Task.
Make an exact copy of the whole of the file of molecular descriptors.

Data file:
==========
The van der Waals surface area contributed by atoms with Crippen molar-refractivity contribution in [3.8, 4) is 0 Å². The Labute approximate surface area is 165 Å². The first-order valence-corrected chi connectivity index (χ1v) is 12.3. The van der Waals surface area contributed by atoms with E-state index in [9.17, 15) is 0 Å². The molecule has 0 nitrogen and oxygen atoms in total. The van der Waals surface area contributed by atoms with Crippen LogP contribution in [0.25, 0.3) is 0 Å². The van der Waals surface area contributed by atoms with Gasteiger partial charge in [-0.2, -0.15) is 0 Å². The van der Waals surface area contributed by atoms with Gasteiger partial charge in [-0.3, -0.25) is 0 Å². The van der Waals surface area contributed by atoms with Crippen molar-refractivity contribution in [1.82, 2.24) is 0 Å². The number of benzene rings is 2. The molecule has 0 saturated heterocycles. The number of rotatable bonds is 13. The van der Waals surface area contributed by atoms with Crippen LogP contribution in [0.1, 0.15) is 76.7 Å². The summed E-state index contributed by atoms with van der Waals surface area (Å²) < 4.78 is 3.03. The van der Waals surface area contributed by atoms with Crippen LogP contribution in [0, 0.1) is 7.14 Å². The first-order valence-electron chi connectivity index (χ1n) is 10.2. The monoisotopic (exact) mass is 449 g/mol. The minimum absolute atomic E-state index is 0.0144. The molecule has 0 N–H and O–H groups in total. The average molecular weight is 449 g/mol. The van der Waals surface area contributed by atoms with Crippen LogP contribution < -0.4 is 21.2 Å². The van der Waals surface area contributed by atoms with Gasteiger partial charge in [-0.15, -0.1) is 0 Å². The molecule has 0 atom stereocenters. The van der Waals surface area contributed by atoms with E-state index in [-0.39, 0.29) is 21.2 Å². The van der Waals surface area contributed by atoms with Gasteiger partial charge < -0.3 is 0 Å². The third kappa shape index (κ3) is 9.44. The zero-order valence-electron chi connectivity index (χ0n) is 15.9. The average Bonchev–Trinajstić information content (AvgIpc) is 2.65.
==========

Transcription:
The van der Waals surface area contributed by atoms with Crippen molar-refractivity contribution in [3.8, 4) is 0 Å². The Labute approximate surface area is 165 Å². The first-order valence-corrected chi connectivity index (χ1v) is 12.3. The van der Waals surface area contributed by atoms with E-state index in [9.17, 15) is 0 Å². The molecule has 0 nitrogen and oxygen atoms in total. The van der Waals surface area contributed by atoms with Crippen LogP contribution in [0.25, 0.3) is 0 Å². The van der Waals surface area contributed by atoms with Gasteiger partial charge in [-0.2, -0.15) is 0 Å². The van der Waals surface area contributed by atoms with Gasteiger partial charge in [-0.3, -0.25) is 0 Å². The van der Waals surface area contributed by atoms with Crippen molar-refractivity contribution in [1.82, 2.24) is 0 Å². The number of benzene rings is 2. The molecule has 0 saturated heterocycles. The number of rotatable bonds is 13. The van der Waals surface area contributed by atoms with Crippen LogP contribution in [0.1, 0.15) is 76.7 Å². The summed E-state index contributed by atoms with van der Waals surface area (Å²) < 4.78 is 3.03. The van der Waals surface area contributed by atoms with Crippen LogP contribution in [0, 0.1) is 7.14 Å². The first-order valence-electron chi connectivity index (χ1n) is 10.2. The monoisotopic (exact) mass is 449 g/mol. The minimum absolute atomic E-state index is 0.0144. The molecule has 0 N–H and O–H groups in total. The average molecular weight is 449 g/mol. The van der Waals surface area contributed by atoms with Crippen LogP contribution < -0.4 is 21.2 Å². The van der Waals surface area contributed by atoms with Gasteiger partial charge in [-0.15, -0.1) is 0 Å². The molecule has 0 atom stereocenters. The van der Waals surface area contributed by atoms with E-state index in [-0.39, 0.29) is 21.2 Å². The van der Waals surface area contributed by atoms with Gasteiger partial charge < -0.3 is 0 Å². The third kappa shape index (κ3) is 9.44. The zero-order valence-electron chi connectivity index (χ0n) is 15.9. The average Bonchev–Trinajstić information content (AvgIpc) is 2.65.